Form and Content
Afrocentricity is one response to the separation of African Americans from the core of their heritage through slavery; historical untruths; and political, educational, and economic oppression. Afrocentric studies seek to recapture, through historical and cultural awareness, a full understanding of how African Americans should view the world. In Afrocentricity, Molefi K. Asante suggests that African Americans should disencumber themselves from the Eurocentric point of view and adopt instead a way of thinking that gives primacy to the cultural achievements of Africans and African Americans.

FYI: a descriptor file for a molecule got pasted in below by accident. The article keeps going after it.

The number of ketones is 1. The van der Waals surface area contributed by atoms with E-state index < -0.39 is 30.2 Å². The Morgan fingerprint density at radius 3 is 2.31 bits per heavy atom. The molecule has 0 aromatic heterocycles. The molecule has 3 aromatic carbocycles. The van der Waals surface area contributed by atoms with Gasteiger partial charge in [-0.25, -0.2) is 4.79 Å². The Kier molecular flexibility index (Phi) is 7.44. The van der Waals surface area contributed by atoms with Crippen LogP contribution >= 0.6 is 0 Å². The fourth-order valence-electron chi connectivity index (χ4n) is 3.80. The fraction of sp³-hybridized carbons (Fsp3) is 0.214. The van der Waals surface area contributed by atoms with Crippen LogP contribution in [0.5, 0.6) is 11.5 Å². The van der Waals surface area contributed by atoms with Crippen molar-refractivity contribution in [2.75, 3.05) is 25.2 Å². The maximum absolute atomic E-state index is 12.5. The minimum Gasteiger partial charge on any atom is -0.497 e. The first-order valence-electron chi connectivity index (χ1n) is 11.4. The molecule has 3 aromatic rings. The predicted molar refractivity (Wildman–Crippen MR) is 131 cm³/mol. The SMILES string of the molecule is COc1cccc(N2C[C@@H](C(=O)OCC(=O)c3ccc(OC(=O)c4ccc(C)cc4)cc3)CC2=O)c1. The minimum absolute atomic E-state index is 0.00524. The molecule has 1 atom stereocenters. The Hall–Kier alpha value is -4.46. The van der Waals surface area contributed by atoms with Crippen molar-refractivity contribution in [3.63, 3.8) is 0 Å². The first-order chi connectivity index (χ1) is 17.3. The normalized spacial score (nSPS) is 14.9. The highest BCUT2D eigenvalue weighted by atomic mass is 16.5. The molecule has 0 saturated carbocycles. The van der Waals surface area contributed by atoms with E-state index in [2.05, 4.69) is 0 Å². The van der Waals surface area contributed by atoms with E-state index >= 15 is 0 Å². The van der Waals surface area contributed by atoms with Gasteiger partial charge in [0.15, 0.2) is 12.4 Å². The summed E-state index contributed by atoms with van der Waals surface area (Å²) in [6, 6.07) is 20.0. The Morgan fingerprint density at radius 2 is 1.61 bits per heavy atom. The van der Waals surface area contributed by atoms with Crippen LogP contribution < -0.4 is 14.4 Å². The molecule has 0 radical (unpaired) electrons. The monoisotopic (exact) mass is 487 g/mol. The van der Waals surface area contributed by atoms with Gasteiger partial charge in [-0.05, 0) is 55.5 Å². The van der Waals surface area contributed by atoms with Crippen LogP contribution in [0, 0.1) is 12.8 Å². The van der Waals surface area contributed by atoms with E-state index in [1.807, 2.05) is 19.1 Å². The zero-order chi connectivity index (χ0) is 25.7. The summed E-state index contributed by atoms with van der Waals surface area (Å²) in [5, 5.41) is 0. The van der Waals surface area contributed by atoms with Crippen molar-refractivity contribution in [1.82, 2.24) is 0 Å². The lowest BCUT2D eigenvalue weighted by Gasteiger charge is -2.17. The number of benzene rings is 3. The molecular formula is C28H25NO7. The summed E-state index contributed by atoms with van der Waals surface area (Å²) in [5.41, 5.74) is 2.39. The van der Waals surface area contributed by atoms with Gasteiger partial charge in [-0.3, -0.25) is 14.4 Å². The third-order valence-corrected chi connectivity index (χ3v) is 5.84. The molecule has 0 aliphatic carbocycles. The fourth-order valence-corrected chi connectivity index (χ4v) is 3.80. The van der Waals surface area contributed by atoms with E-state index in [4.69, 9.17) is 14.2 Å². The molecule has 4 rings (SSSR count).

To adopt the idea of Afrocentricity, one must first accept the proposition that there is a coherent African cultural system based on values and experiences common to the people of the African diaspora. Asante cautions that an Afrocentric people should not replace its history, culture, mythology, or language. The infusion and adoption of another culture into the African experience is in direct conflict with traditional African values. People of African descent throughout the world, Asante argues, should embrace what is theirs and discard values and ideologies acquired from other cultures. Asante claims that such acquisitions serve to cripple and dilute the rich heritage of Africans everywhere.
Afrocentricity is not a new concept but a restatement of ideas associated with a number of past leaders of the African American community. In his first chapter, Asante examines the lives and works of Booker T. Washington, W. E. B. Du Bois, Marcus Garvey, Elijah...
(The entire section is 644 words.)